An outstanding work of literary fiction.
Elle Bishop has always loved coming to the house her grandfather built in the Back Woods of Cape Cod. Nicknamed “the Paper Palace” due to its unusual interior building materials, it has borne witness to her life for over 50 years. She is visiting once again, along with her wonderful husband, three children, and her irascible mother. Also nearby are their friends Jonas and Gina, and Jonas’s equally difficult mother.
In the space of a day, Elle’s life will be turned upside down, she will question much of what she believed about herself, and she will be forced to make a heartbreaking decision.
The Paper Palace takes place simultaneously within those 24 hours, and over 50 years. We wake with Elle at 6.30 am on the 1st of August, and walk with her to 6.30 am the next day. Interspersed with various times of the day are snapshots of her past, and that of her mother: 1966, December, New York City; 1989, February, London; 1979, July, Vermont. Heller gradually paints a picture of Elle and the terrible, life-changing secret, she shares with her best friend Jonas. It is a work of psychological brilliance and subtlety.
This is also unashamedly a love story, and a dual love-story at that: the simple slow-burn love of her husband Peter, and the trauma-bonded, complex love, of Jonas. Heller also delivers sex that is passionate, primal, beautiful, sometimes ugly, sometimes highly confronting, but always authentic.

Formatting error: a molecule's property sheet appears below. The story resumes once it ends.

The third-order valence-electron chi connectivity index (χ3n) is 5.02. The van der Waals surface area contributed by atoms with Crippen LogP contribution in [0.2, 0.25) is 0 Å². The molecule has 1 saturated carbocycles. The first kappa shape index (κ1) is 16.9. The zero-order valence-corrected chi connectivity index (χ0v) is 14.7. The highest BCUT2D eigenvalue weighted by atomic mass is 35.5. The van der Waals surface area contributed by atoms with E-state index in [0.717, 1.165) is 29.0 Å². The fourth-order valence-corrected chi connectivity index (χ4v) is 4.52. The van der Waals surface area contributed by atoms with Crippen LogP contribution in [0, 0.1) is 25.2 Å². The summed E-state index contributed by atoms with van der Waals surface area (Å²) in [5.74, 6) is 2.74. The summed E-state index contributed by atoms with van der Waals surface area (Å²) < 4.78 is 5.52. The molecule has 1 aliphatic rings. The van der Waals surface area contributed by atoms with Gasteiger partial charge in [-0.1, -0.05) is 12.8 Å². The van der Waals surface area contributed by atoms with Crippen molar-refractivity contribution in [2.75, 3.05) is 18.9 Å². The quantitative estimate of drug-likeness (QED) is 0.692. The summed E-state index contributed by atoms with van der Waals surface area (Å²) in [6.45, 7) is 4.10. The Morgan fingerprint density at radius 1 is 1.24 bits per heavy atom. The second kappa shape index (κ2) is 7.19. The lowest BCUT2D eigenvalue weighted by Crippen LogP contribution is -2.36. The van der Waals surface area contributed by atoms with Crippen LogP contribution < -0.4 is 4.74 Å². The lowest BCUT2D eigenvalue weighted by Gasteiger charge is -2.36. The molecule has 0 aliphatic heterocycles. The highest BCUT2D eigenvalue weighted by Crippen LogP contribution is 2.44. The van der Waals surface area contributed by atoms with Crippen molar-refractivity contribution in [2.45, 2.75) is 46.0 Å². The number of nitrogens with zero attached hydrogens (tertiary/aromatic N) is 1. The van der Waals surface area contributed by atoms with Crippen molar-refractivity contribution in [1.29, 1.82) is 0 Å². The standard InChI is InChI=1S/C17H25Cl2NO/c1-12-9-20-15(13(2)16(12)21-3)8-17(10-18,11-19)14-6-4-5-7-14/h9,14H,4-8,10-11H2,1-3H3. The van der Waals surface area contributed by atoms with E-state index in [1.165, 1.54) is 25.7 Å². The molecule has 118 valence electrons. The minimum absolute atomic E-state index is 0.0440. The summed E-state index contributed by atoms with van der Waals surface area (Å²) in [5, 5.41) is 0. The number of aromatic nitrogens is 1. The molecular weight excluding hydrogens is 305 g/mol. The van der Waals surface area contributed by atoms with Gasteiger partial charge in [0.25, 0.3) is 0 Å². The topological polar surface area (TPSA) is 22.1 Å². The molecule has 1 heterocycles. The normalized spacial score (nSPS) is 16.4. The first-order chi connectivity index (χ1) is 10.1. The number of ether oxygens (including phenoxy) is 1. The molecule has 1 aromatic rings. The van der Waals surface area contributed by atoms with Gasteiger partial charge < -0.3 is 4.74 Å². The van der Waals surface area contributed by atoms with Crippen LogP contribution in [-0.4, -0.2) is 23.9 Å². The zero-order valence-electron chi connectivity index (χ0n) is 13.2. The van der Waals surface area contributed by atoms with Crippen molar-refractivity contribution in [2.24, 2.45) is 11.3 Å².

It is also about love for place. Heller herself has a home in Cape Cod, and The Paper Palace sparkles with her obvious adoration for the area.
Water looms large in this story: Elle swims in the pond and at the beach. Sailing is a regular activity, and her relationship with Jonas starts and is bonded by the watery places. Water serves as background, as symbol, and as a character in its own right. Elle’s mother Wallace says to her, near the end of the book:
“There are some swims you do regret Eleanor. The problem is, you never know until you take them.”
This masterfully constructed novel contains myriad delights. The opening paragraph alone is an object-lesson in descriptive writing. Within these pages sit grief, guilt, love, complex family relationships, confronting and difficult topics, and adult eroticism, alongside an almost visceral sense of place.
Miranda Cowley Heller is a welcome new voice in contemporary literary fiction. The Paper Palace is a triumph.
Reviewed by Tracey Korsten
Distributed by: Penguin Books Australia
Released: July 2021
This review is the opinion of the reviewer and not Glam Adelaide.